Seventy years ago a fired-up coal iron was left unattended in the wooden confines of a tailor’s shop in Castries. Not much remained after the first embers evolved into a roaring blaze that would eventually devour acres. Later there was unsubstantiated talk that the tailor’s iron had been purposefully planted to torch the shop with insurance payout on his mind.
It was 8 p.m. on Saturday 19th June, 1948 when the initial alarm cry went out to emergency services but destiny would have its way. Due to a strong south-easterly wind, an ill-prepared fire brigade, an insufficient water supply and much timber construction, the flames were fanned along a vengeful course of destruction. Within hours, four-fifths of the town of Castries had been reduced to ashes. By the time a fire squad from a United States Air Force Base in Vieux Fort arrived and successfully put out the inferno, 809 families – 2,293 residents to be exact – were homeless. Fortunately, no lives were lost. Destroyed were the government treasury, the court building, post office, printery, Carnegie Library and commercial buildings.
One week after what early reports had referred to as “the greatest calamity to befall a colony of its size and resources in so short a time”, attempts to resume business began. The local government, along with administrators of neighbouring islands and far away countries, offered assistance. Those with the means started to rebuild their homes. Some were rehoused; others found shelter wherever they could.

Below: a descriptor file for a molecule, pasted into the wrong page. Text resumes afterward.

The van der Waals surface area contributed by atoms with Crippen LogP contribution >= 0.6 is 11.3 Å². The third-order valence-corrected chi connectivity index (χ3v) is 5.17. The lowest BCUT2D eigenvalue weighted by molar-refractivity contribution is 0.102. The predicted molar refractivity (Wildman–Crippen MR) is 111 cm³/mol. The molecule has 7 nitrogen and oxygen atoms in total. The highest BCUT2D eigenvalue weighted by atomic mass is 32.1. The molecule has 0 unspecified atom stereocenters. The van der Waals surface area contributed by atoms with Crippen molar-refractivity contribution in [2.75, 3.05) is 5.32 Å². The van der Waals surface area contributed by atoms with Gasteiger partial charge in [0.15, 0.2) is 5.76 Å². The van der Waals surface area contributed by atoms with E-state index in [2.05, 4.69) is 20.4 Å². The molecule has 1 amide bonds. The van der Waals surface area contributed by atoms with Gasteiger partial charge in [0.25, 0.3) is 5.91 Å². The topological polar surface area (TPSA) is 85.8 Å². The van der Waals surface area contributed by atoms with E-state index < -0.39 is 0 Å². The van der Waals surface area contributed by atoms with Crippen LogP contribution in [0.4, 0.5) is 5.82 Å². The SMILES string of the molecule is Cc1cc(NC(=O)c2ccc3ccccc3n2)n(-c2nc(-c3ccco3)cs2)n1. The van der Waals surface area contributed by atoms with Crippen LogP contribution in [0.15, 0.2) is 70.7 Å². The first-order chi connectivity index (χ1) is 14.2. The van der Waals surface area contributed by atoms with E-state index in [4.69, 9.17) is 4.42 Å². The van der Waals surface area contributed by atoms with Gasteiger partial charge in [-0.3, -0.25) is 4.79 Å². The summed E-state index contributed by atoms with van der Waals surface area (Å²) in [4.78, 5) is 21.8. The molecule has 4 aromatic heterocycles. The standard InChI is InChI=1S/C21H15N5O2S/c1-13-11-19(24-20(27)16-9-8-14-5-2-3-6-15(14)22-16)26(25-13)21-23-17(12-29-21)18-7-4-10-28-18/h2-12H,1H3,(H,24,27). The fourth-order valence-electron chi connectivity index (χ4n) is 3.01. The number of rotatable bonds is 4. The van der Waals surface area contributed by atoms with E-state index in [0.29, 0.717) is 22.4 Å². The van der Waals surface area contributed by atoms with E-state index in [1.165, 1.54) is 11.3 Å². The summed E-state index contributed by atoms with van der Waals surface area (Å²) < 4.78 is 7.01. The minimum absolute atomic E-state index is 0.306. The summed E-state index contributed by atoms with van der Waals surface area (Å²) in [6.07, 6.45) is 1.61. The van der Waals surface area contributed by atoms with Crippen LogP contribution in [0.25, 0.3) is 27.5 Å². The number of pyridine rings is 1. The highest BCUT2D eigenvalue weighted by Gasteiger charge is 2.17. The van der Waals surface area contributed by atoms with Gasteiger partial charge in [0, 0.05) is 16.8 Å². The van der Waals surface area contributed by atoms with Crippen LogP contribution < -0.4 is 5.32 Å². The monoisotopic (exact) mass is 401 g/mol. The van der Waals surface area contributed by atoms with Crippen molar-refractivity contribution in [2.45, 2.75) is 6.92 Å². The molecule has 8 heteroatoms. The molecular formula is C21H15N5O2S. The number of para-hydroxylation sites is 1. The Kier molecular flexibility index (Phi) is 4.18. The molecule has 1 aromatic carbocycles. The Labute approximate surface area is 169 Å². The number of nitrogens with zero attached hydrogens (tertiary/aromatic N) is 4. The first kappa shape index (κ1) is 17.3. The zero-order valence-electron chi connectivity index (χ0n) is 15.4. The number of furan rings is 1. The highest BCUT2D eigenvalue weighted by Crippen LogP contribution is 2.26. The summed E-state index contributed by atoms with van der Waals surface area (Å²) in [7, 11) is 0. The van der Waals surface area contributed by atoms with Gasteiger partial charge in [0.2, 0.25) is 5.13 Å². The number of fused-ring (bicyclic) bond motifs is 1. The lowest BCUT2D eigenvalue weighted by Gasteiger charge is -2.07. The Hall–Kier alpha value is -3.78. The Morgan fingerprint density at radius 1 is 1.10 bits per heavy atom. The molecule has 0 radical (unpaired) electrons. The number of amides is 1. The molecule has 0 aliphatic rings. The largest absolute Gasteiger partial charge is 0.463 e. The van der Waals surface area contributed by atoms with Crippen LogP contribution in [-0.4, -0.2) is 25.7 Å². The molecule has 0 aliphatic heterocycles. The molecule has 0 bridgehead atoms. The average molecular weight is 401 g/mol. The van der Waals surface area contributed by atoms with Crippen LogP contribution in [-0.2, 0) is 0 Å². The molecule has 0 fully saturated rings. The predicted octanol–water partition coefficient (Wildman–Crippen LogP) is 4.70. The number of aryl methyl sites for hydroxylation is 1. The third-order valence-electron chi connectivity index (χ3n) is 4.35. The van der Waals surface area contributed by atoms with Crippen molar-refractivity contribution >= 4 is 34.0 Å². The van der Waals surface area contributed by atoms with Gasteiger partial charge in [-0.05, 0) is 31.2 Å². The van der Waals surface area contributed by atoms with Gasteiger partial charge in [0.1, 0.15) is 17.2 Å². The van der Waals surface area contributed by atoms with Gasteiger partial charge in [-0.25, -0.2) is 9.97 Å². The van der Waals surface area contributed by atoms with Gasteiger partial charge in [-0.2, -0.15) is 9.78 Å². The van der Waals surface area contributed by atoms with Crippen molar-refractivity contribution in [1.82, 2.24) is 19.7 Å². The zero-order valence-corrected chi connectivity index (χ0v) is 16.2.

It was not the first time fire had brought down Castries. There had been earlier fires in 1796, 1805, 1813 and 1927. Then there were the fires of 1951, 1959 and 1960. It’s the fire of 1948, however, that is most often cited by local historians and purveyors of local folklore, possibly because of the extent of damage it wreaked . . . or maybe for lack of reliable information about the earlier disasters.
A City’s Death by Fire
After that hot gospeller has levelled all but the churched sky,
I wrote the tale by tallow of a city’s death by fire;
Under a candle’s eye, that smoked in tears, I
Wanted to tell, in more than wax, of faiths that were snapped like wire.
All day I walked abroad among the rubbled tales,
Shocked at each wall that stood on the street like a liar;
Loud was the bird-rocked sky, and all the clouds were bales
Torn open by looting, and white, in spite of the fire.
By the smoking sea, where Christ walked, I asked, why
Should a man wax tears, when his wooden world fails?
In town, leaves were paper, but the hills were a flock of faiths;
To a boy who walked all day, each leaf was a green breath
Rebuilding a love I thought was dead as nails,
Blessing the death and the baptism by fire.
Derek Walcott (1930-2017)
Saint Lucian poet and Nobel laureate.